posted at 02:50
Author Name: Brett LoGiurato
Iran Nuke Deal To Bypass Congress?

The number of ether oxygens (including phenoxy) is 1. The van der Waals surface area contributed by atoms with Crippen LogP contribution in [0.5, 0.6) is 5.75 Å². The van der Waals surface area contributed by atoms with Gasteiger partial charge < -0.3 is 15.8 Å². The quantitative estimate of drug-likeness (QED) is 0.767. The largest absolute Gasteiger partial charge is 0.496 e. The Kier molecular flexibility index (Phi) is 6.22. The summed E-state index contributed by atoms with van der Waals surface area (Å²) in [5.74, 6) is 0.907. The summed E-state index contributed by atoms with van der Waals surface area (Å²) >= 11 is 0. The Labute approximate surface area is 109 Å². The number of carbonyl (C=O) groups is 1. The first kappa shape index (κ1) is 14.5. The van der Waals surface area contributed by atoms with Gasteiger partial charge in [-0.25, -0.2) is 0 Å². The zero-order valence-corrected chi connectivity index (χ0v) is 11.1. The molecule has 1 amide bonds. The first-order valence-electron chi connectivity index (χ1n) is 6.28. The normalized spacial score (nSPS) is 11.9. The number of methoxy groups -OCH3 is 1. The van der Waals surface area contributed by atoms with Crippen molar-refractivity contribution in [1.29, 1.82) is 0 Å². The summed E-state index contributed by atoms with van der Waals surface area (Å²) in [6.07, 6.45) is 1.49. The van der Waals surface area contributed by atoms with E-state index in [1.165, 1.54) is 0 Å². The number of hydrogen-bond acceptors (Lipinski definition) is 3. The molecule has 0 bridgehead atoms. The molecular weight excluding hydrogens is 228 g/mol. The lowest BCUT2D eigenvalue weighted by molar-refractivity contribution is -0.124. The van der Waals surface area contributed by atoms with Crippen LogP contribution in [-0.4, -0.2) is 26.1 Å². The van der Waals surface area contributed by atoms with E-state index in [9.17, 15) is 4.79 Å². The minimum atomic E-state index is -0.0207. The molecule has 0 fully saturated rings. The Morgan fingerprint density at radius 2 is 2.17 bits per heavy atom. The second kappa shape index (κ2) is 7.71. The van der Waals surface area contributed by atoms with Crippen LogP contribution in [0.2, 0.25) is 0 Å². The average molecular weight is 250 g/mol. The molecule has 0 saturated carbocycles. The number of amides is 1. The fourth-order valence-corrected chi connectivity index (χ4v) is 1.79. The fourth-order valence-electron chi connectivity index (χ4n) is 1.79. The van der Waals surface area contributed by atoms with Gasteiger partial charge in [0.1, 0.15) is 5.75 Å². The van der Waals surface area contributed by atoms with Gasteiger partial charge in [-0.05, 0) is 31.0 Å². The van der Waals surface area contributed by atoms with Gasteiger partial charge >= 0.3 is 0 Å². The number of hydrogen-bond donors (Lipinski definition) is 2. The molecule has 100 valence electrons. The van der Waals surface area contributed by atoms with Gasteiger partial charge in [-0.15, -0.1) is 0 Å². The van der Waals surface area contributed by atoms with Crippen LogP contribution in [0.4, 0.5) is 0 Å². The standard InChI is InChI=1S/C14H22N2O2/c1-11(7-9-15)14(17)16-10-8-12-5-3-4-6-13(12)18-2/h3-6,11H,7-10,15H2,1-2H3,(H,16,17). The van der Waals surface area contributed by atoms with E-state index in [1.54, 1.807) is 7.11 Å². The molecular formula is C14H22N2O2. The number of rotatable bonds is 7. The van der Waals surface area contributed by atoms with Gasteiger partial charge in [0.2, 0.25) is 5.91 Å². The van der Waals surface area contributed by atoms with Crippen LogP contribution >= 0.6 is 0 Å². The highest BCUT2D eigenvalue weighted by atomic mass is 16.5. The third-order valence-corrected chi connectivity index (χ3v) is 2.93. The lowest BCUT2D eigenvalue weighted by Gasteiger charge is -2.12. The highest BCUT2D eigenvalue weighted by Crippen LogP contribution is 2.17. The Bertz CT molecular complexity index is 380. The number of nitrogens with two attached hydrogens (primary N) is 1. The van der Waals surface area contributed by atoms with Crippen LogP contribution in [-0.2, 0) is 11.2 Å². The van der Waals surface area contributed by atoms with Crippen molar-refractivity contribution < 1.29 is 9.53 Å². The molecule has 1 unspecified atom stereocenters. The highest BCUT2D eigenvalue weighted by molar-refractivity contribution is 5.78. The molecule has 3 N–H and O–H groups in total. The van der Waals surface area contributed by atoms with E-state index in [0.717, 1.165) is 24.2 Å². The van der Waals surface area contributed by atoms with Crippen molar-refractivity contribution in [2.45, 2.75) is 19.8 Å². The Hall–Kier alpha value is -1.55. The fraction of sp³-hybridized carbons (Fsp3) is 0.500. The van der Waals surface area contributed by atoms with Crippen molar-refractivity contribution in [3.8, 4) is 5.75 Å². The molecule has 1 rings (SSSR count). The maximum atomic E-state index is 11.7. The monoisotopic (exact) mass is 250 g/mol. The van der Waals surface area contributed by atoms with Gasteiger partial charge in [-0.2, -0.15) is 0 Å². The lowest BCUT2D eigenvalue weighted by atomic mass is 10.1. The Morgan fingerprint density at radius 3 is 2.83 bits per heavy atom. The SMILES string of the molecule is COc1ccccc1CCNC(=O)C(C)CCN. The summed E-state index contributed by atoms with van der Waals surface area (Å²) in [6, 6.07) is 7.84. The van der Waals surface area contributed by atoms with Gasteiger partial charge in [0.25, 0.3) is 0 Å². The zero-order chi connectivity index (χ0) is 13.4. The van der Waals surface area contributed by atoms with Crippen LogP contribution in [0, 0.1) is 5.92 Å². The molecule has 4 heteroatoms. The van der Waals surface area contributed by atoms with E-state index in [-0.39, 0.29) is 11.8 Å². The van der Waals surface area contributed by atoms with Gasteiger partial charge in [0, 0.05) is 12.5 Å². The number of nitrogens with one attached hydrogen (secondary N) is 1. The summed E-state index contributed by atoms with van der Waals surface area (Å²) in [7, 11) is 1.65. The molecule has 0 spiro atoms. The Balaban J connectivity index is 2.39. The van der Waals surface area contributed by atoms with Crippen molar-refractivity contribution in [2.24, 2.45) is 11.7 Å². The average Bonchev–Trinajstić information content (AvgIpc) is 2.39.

AP/Evan Vucci President Barack ObamaAnonymous Obama administration officials suggested that President Barack Obama might try to circumvent Congress on approval of any deal with Iran on its nuclear program, prompting bipartisan backlash from members of Congress and from pundits. The New York Times' David Sanger reported Monday that if Iran and the six world powers do agree to a deal on its nuclear program by a Nov. 24 deadline, Obama will do "Everything in his power to avoid letting Congress vote on it." The administration has concluded that Obama has the authority to suspend certain sanctions imposed on Iran under any deal, based on an unreleased study from the Treasury Department. "By threatening to cut out Congress from the Iran nuclear deal, the administration is actually uniting Congress," said Sen. Mark Kirk, a key co-sponsor of bipartisan sanctions legislation. He said the White House is consulting and will continue to consult with Congress on the Iran deal. "The administration believes that Congress has a very important role to play on the Iran nuclear issue. If you read it, our take was that the story conflated two separate issues: When and how congressional action will be needed to suspend and/or lift the sanctions, and whether we believe they should take up and up-or-down vote on the deal." Along with Kirk, Sen. Robert Menendez has sponsored legislation that would impose new sanctions on Iran if the parties fail to agree on a deal by the deadline. "The administration has been signaling for months that it will ignore Congress and impose a deal over their objections for one simple reason: The White House knows that any agreement it reaches with Iran will not meet the minimum bipartisan deal criteria set out in the Menendez-Kirk legislation that enjoys the support of 60 Democratic and Republican senators," Mark Dubowitz, the executive director of the Foundation for Defense of Democracies, told Business Insider.

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